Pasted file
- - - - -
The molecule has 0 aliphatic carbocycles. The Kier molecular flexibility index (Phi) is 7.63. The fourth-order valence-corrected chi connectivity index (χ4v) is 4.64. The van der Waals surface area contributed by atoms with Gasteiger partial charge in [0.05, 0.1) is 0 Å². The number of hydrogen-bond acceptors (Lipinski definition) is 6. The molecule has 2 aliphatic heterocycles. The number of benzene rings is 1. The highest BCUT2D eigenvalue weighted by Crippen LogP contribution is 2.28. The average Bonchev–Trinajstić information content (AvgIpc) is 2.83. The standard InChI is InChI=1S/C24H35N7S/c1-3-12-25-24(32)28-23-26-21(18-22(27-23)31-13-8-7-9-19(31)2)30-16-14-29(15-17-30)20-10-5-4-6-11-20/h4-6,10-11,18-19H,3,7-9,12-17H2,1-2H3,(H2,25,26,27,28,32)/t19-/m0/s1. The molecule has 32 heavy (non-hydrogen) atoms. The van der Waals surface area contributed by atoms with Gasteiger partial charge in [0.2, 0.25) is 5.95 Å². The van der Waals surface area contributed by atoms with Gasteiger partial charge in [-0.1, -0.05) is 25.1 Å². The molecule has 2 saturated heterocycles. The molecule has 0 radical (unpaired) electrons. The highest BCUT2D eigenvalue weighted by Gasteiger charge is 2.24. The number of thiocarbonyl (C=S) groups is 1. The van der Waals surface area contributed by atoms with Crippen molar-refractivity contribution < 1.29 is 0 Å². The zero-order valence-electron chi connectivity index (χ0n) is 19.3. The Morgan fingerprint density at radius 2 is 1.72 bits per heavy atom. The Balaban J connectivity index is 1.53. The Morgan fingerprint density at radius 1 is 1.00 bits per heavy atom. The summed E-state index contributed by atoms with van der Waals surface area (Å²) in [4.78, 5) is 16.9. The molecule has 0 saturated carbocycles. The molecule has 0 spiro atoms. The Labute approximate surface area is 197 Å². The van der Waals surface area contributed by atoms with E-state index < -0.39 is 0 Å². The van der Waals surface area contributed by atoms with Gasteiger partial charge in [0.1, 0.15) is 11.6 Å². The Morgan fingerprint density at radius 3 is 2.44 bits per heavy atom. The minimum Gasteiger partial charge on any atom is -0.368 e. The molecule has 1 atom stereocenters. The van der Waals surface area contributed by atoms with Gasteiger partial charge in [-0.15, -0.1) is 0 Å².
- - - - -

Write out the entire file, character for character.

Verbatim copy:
The molecule has 0 aliphatic carbocycles. The Kier molecular flexibility index (Phi) is 7.63. The fourth-order valence-corrected chi connectivity index (χ4v) is 4.64. The van der Waals surface area contributed by atoms with Gasteiger partial charge in [0.05, 0.1) is 0 Å². The number of hydrogen-bond acceptors (Lipinski definition) is 6. The molecule has 2 aliphatic heterocycles. The number of benzene rings is 1. The highest BCUT2D eigenvalue weighted by Crippen LogP contribution is 2.28. The average Bonchev–Trinajstić information content (AvgIpc) is 2.83. The standard InChI is InChI=1S/C24H35N7S/c1-3-12-25-24(32)28-23-26-21(18-22(27-23)31-13-8-7-9-19(31)2)30-16-14-29(15-17-30)20-10-5-4-6-11-20/h4-6,10-11,18-19H,3,7-9,12-17H2,1-2H3,(H2,25,26,27,28,32)/t19-/m0/s1. The molecule has 32 heavy (non-hydrogen) atoms. The van der Waals surface area contributed by atoms with Gasteiger partial charge in [0.2, 0.25) is 5.95 Å². The van der Waals surface area contributed by atoms with Gasteiger partial charge in [-0.1, -0.05) is 25.1 Å². The molecule has 2 saturated heterocycles. The molecule has 0 radical (unpaired) electrons. The highest BCUT2D eigenvalue weighted by Gasteiger charge is 2.24. The number of thiocarbonyl (C=S) groups is 1. The van der Waals surface area contributed by atoms with Crippen molar-refractivity contribution < 1.29 is 0 Å². The zero-order valence-electron chi connectivity index (χ0n) is 19.3. The Morgan fingerprint density at radius 2 is 1.72 bits per heavy atom. The Balaban J connectivity index is 1.53. The Morgan fingerprint density at radius 1 is 1.00 bits per heavy atom. The summed E-state index contributed by atoms with van der Waals surface area (Å²) in [4.78, 5) is 16.9. The molecule has 0 saturated carbocycles. The molecule has 0 spiro atoms. The Labute approximate surface area is 197 Å². The van der Waals surface area contributed by atoms with E-state index < -0.39 is 0 Å². The van der Waals surface area contributed by atoms with Gasteiger partial charge in [0.1, 0.15) is 11.6 Å². The Morgan fingerprint density at radius 3 is 2.44 bits per heavy atom. The minimum Gasteiger partial charge on any atom is -0.368 e. The molecule has 1 atom stereocenters. The van der Waals surface area contributed by atoms with Gasteiger partial charge in [-0.15, -0.1) is 0 Å².